Using Our Wounds
By Terry WardleJune 3, 2012
Why is the wounded healer approach to helping others navigate emotional healing so critical? After all, is it really THAT important that a caregiver be in touch with his or her own wounding when reaching out to help a broken person? Isn’t relevant competency enough apart from one’s own journey of healing?
Wounded healer ministry is essential in formational prayer for several reasons. First, it lays a foundation for empathic connections. Anyone who has walked through a desert journey is going to be far more empathic with people struggling through an emotional wilderness. The caregiver remembers how tough it was, and as such can position to offer genuine feeling based care.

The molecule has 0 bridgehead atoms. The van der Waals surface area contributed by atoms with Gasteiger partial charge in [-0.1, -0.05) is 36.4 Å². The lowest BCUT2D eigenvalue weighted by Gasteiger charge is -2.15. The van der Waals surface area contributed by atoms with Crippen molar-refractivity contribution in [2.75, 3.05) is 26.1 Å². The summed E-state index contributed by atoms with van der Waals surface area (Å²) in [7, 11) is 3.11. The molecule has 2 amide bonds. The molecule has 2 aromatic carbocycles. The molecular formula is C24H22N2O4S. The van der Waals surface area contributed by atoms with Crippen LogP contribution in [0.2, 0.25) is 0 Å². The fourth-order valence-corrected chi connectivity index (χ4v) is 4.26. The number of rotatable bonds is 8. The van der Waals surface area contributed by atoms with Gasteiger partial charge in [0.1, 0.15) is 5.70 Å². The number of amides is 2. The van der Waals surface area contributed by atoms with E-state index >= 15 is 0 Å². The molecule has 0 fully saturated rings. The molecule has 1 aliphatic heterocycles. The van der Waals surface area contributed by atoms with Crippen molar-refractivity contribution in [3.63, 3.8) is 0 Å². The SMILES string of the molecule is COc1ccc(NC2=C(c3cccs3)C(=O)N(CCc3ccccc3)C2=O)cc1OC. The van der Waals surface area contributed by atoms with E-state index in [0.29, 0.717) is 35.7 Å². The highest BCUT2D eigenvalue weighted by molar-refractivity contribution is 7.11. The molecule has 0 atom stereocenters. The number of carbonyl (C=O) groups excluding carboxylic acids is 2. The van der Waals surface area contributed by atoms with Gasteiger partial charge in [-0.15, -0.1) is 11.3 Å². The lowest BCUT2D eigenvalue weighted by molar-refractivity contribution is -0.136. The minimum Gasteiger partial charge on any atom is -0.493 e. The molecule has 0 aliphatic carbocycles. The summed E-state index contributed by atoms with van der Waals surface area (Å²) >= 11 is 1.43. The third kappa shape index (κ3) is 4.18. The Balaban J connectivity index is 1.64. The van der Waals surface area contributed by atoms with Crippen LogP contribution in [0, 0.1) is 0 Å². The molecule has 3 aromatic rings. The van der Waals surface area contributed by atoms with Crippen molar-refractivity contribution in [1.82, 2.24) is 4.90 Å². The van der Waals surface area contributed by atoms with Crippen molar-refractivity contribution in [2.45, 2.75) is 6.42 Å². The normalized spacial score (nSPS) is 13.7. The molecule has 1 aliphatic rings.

It also helps the caregiver better understand the nature of the journey itself. Experience is unquestionably life’s greatest teacher. Having been wounded deep within, the caregiver better knows the terrain and that experience is vital to helping another person find his or her way out.
Wounded healer ministry also is the basis of 2 Corinthians 1 ministry. Paul wrote:
“All praise to the God and Father of our Lord Jesus Christ. He is the source of every mercy and the God who comforts us. He comforts us in all our troubles so that we can comfort others. When others are troubled, we will be able to give them the same comfort God has given us”. 2 Cor. 1:3-5
For the wounded healer, the very wound touched by Christ becomes the channel of healing he uses to touch another person. Wounds become the source of healing. What can be more like the ministry of Jesus than this?
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